Truth matters.

    Which is probably why Rebekah got overly excited about the minutiae of my comment. Truth is, I didn’t care about the minutiae I cared about the big “E on the eye chart. Truth of the Bible, truth about women.

    Truth matters because it changes what we believe, what we do.

    Nancy, I should have scoured your writing and your husband’s writing and quoted directly from your books, your blogs. Truth is I was lazy. So here’s a smattering to give you an idea of what makes me squeamish. Of course the blog post I already linked. But further, you wrote in True Companion, addressed to wives of pastors:

    “Do you do what he says? Remember your vows… What has he asked you to do that you haven’t yet done? Are you letting things slide or cutting corners and not telling him? Are you open and honest with him about everything? Does he know about that charge on the credit card? Are you quick to do what he asks? Do you keep confidences?”

    Can you see how saying something like that seems to accuse the wife of wanting to do otherwise- of not remembering vows, of being a slacker, of being dishonest, of overspending, of not obeying, of being a gossip. If that is not what you intend to convey perhaps it needed an editor.

    In Rules for Reformers written by your husband, he writes:

    “Use irony, satire, and ridicule, as appropriate. Whether or not it is appropriate should not be determined by the target. The target never likes it” ( p. 78).

    Is that a good rule of thumb for a Presiding Minister? Does this help the church, does it advance the kingdom when he says things like:

    “So feminism — smash the patriarchy feminism — wants us to be ruled by harridans, termagants, harpies and crones. That sets the tone, and the pestering is then made complete by small-breasted biddies who want to make sure nobody is using too much hot water in the shower, and that we are all getting plenty of fiber.”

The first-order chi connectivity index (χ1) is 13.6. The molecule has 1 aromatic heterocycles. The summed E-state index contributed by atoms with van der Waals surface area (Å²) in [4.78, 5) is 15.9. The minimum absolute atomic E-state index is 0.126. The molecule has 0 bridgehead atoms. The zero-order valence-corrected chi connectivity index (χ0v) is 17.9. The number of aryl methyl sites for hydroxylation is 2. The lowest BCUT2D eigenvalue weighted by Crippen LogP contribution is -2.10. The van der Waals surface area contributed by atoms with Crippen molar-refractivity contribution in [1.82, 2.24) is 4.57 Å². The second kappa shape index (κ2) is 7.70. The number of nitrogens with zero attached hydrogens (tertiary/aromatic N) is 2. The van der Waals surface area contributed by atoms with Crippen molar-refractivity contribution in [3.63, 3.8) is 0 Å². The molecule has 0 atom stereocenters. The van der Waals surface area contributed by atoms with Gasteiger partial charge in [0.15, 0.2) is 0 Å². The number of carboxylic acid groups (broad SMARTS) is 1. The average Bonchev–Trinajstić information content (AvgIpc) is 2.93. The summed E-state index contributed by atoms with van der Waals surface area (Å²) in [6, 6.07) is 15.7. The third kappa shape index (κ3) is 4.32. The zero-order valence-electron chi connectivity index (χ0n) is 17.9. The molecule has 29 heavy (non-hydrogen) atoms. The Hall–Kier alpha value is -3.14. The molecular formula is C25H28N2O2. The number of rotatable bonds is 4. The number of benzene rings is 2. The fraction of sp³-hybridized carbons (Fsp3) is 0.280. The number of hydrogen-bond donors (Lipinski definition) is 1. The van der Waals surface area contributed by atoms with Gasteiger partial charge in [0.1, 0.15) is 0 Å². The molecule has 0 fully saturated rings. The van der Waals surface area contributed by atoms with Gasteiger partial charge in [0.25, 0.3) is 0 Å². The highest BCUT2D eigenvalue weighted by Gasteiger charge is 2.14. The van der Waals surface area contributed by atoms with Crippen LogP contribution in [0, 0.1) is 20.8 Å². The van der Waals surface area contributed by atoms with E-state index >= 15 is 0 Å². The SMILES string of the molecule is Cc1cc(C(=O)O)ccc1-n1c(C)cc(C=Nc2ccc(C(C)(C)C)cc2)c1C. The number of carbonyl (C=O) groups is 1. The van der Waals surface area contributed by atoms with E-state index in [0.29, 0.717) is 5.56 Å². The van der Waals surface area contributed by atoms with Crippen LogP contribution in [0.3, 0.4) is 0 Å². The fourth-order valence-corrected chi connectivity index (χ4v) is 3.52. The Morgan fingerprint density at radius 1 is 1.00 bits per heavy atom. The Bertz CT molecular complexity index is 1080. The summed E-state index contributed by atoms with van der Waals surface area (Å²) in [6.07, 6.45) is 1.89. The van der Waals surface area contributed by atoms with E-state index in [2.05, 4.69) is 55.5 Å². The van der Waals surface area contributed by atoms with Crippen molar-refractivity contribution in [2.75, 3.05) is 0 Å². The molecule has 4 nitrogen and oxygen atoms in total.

Or

    “… surly feminists. And I stand by the phrase surly feminists, despite the redundancy.”

    And:

    “the clueless women who blindly liked Wilkin’s article on Facebook, but who are themselves pushy broads, twinkies in tight tops, or waifs with manga eyes.”

    (And off subject, but, the attacks are mind boggling- homosexuals, gluten/ celiac, non vaccinators, midwives, worship that is not like his. And I could find a quote on all of those, but the length.) Do these attacks ever bring people around?

    I am guessing that the ladies who have commented on this post are hoping you will really read what they have written, that you will give it serious thought. Maybe change your mind.

    Apparently your husband’s mind was changed about a post he wrote about wives. So it can happen. To mention and quote it is to be hopeful for further change:

    “He should want to address the problem in principle, not in toto. The purpose of this discussion is not to present a twenty-year-old list of grievances–love does not keep a record of wrongs–but rather to help her learn to do her duty, and to lead her as she learns what is, for her, a difficult lesson. She can learn on a representative problem. She would be overwhelmed with a requirement that she change everywhere, all at once. If, for example, the problem is one of poor housekeeping, he should require something very simple, i.e. that the dishes be done after every meal before anything else is done.

    The first time the dishes are not done, he must sit down with his wife immediately, and gently remind her that this is something which has to be done. At no time may he lose his temper, badger her, call her names, etc. He must constantly remember and confess that she is not the problem, he is. By bringing this gently to her attention, he is not to be primarily pointing to her need to repent; rather, he is exhibiting the fruit of his repentance.”

    So why have these women spent so much time politely addressing your stance? Because truth matters. And this issue directly affects 50% of the church.

    So, yes, Nancy, let’s talk sometime. All four of us. I do pray you and your husband will come to see the truth these women have spelled out. It could happen.

  18. Aagh! Rachel! I just typed up a huge long response – saying that I actually think we agree on a whole huge ton . . . and the computer just ate it! I’ll try and circle back around in a bit after I finish teaching. But your comment was super helpful and think that we’re maybe talking past each other just a bit. Thanks – and I’ll try and get to it shortly!